"She's wise. She's a wise woman. What's the point of knowing someone like that if you don't do what she tells you?"
"I always do what she tells me," Harold said. "Those old wise women can throw a mean curse if you make them mad."
"I don't think Chicken Nancy would curse anybody," I said. 133
"I take no chances," Harold said.
"But why did she send us?" I said. "That's what I would like to know."
"Well, obviously she thinks it's destiny, or maybe your destiny," Molly said.
"Maybe mine, but I think yours."
When we got back into the coracle, it didn't seem as horrible as it had before lunch. We were used to it. We'd gotten our sea legs, or more accurately our sea bottoms, since all we had to do was sit. Harold had equipped the boat with a couple of water bottles, so we could take a drink, and an umbrella, which we used to keep the sun off. The bouncing and rocking didn't bother us anymore, and we even dozed off at times and napped our way down the river.
Harold paddled like a true giant. He never seemed to get tired. But he did get hungry. So did we. "Time for supper!" he said, and turned the little boat in toward shore.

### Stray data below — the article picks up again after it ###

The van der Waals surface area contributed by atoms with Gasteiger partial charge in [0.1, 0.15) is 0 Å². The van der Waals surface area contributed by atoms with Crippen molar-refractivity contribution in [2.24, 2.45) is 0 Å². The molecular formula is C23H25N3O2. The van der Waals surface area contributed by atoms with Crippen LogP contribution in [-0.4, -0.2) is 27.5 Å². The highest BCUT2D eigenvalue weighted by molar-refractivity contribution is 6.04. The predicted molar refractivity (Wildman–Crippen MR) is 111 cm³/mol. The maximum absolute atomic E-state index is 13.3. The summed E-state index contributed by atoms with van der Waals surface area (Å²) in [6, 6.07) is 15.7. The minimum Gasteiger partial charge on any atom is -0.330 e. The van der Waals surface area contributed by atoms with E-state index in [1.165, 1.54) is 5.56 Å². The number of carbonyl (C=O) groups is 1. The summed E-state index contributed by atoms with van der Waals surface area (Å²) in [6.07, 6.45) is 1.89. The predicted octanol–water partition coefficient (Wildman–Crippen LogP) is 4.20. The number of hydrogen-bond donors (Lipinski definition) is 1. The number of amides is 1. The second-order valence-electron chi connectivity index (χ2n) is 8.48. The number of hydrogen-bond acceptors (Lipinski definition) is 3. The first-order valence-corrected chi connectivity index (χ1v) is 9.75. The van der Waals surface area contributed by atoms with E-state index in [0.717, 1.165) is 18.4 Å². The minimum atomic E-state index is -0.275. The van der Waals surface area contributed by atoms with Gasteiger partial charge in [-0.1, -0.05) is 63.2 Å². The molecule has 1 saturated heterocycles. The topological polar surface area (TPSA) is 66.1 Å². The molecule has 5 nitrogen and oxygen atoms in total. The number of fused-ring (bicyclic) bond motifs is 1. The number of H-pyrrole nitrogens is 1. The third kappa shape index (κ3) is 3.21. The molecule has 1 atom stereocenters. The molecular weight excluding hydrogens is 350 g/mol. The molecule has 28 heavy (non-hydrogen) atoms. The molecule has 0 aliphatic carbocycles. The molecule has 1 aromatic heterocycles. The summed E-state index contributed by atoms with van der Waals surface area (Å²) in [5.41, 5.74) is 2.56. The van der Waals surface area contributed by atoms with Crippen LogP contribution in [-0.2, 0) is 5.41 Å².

There were four or five old barges, huge things made of massive tarred timbers like squared-off tree trunks. They were tied together with hunks of thick rope, and partially beached on what looked like a mud flat. "This is where we can get something to eat," Harold said.
He tied up the coracle to the side of one of the hulking barges, and we scrambled up a ladder. Then we had to go from barge to barge on shaky plank walkways.
"These are old railway barges," Harold told us. "People bought them for one hundred dollars apiece when the railroad was through with them." 135
"What did they do with them?" I asked.
"They lived on them," Harold said. "Back during the Depression, when nobody had any money. There used to be a lot more of them—it was like a little town. Now just Pirate Pete lives here, and he runs a speakeasy and restaurant."
"What's a speakeasy?" Molly asked.
"At the time, the sale of alcohol was made illegal," Harold said. "So these illegal bars sprang up. Speakeasies, they were called. Pirate Pete's is probably the only one left, now that there is no more Prohibition law."